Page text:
MALE—Length 6-7 mm.; head and thorax bright green, abdomen reddish beneath, terga more or less reddish but with strong green reflections, margins reddened; pubescence short, thin, entirely white, quite dense on cheeks and lower portion of face; head about as broad as long; clypeus convex, quite narrow, projecting slightly over one-half below suborbital line; eyes convergent below; lateral ocelli slightly nearer eyes than to each other; antennae very slightly nearer eyes than to each other, basal segment of flagellum about as broad as long, slightly longer than pedical, following segments nearly twice as long as broad, entire flagellum dull ferruginous, scape and pedicel piceous; cheeks somewhat narrower than eyes; face below ocelli somewhat shining, punctures distinct and rather deep, but very close and fine, becoming minute and obscure on the shining vertex; cheeks shining, obscurely punctate above, becoming finely striate below; hypostomal carinae subparallel; puncturation of lower half of face obscured by dense, white tomentum, close and fine in general, even on supraclypeal area and over most of clypeus; scutum and scutellum shining, punctures well separated but hardly sparse, rather deep and distinct, slightly closer at extreme sides; pleura shining, rather deeply, closely and coarsely punctate, punctures becoming minute and more sparse posteriorly; dorsal area of propodeum rather coarsely striate, apical margin smooth and more or less rounded, lateral surfaces somewhat shining, finely subrugose; wings subhyaline, veins testaceous, stigma somewhat more reddened; tegulae yellowish-hyaline; femora piceous, tibiae reddish medially but more or less yellow at base and apex, tarsi yellowish; abdominal terga shining, very minutely but rather closely and evenly punctate, punctures becoming somewhat more scattered and sparse on each tergum apically, apical margins slightly and narrowly impressed; apical margin of sternum 5 very slightly incurved; median lobe of sternum 7 rather short, rounded and slightly narrowed apically; gonostylus of armature as shown (fig. 102), retrorse lobe small, well covered with short and fine pubescence.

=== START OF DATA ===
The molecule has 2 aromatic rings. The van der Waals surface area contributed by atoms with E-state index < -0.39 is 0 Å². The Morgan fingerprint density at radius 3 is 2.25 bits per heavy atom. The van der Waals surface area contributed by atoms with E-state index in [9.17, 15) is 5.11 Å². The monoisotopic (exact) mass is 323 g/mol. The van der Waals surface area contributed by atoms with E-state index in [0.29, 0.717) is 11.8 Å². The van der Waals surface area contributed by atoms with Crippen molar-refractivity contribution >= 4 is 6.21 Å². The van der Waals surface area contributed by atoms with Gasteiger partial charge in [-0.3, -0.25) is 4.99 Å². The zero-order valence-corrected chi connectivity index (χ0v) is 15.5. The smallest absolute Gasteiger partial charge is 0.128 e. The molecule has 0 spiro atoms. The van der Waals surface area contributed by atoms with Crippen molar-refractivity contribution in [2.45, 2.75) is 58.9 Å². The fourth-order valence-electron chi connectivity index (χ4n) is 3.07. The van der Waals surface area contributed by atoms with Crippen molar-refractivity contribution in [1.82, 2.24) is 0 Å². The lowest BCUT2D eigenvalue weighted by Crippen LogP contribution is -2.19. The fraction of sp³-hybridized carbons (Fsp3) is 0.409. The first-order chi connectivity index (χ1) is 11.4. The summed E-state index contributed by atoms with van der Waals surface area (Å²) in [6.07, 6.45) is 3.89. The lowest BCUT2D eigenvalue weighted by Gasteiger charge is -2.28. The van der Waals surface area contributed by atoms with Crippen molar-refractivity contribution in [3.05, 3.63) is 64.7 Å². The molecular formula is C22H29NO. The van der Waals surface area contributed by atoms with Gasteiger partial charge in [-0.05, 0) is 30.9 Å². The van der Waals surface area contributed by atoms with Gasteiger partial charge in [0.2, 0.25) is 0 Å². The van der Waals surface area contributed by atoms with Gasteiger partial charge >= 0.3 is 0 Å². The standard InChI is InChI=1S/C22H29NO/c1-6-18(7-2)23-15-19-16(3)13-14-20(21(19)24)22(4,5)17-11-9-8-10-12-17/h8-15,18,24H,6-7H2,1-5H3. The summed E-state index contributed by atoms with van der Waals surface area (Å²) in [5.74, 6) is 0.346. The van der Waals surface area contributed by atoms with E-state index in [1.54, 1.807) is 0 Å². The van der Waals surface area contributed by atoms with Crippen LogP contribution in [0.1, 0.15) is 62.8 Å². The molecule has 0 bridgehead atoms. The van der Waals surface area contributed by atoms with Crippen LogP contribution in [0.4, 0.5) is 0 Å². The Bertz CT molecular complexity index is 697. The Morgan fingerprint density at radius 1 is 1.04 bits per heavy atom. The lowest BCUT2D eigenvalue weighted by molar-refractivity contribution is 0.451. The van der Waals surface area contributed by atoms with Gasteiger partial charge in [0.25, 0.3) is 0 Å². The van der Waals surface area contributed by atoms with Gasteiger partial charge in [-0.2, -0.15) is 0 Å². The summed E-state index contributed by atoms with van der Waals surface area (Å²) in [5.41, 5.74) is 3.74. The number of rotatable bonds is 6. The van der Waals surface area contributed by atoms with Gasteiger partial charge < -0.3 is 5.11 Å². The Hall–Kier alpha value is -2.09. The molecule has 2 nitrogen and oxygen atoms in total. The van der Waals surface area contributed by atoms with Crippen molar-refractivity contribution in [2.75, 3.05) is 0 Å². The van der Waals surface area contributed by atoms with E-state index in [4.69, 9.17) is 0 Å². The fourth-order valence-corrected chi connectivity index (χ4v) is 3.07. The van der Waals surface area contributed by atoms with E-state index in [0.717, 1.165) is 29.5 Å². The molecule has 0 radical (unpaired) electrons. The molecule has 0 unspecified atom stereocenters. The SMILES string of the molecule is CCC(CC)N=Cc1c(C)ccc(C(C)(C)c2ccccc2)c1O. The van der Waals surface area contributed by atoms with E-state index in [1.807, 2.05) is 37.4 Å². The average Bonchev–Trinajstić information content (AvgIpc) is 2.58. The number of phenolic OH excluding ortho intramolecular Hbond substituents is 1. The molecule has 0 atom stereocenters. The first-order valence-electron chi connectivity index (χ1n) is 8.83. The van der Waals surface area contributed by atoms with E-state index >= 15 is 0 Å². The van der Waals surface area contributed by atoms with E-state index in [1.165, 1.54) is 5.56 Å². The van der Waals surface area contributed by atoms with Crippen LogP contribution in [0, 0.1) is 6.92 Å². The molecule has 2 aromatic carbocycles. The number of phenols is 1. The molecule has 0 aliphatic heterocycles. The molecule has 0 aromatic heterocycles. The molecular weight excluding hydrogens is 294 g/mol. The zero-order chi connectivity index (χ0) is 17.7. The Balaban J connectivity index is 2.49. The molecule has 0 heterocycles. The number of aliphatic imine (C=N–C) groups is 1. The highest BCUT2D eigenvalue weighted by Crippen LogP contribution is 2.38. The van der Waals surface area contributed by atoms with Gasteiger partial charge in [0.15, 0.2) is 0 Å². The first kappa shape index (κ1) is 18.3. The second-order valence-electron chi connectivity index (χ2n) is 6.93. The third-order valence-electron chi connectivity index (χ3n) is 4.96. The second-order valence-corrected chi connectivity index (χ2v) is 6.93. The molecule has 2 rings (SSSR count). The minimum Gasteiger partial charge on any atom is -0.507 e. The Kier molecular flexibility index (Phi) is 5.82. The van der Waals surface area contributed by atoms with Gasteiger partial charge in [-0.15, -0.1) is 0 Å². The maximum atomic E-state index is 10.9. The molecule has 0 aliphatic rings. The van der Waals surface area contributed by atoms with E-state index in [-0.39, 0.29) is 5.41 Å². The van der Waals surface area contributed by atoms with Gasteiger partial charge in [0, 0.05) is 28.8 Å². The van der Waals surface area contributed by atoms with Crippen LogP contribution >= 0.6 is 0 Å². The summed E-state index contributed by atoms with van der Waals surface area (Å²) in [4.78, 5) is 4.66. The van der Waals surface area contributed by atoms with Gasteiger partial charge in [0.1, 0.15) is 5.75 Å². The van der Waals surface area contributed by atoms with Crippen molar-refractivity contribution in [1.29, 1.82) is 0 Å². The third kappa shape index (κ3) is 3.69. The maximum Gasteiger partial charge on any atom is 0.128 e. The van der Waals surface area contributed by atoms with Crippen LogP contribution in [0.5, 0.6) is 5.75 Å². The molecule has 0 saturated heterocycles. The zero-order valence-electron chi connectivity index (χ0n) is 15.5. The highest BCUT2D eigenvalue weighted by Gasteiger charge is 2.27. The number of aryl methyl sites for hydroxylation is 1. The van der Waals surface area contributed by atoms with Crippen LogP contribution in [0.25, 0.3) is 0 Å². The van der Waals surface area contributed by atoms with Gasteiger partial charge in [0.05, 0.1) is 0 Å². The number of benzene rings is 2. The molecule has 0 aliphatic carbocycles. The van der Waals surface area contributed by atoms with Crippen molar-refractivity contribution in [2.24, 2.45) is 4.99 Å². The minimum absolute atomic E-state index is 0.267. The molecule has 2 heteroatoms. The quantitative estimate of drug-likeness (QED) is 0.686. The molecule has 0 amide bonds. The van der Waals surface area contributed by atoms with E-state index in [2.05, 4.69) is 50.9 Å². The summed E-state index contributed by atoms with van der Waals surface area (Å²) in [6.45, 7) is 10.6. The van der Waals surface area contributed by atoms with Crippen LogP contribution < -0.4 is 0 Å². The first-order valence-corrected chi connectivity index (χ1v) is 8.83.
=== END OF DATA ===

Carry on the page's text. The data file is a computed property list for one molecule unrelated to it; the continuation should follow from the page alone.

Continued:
DISTRIBUTION—Minnesota and Ontario to the New England states, south to Texas and Georgia; March to October.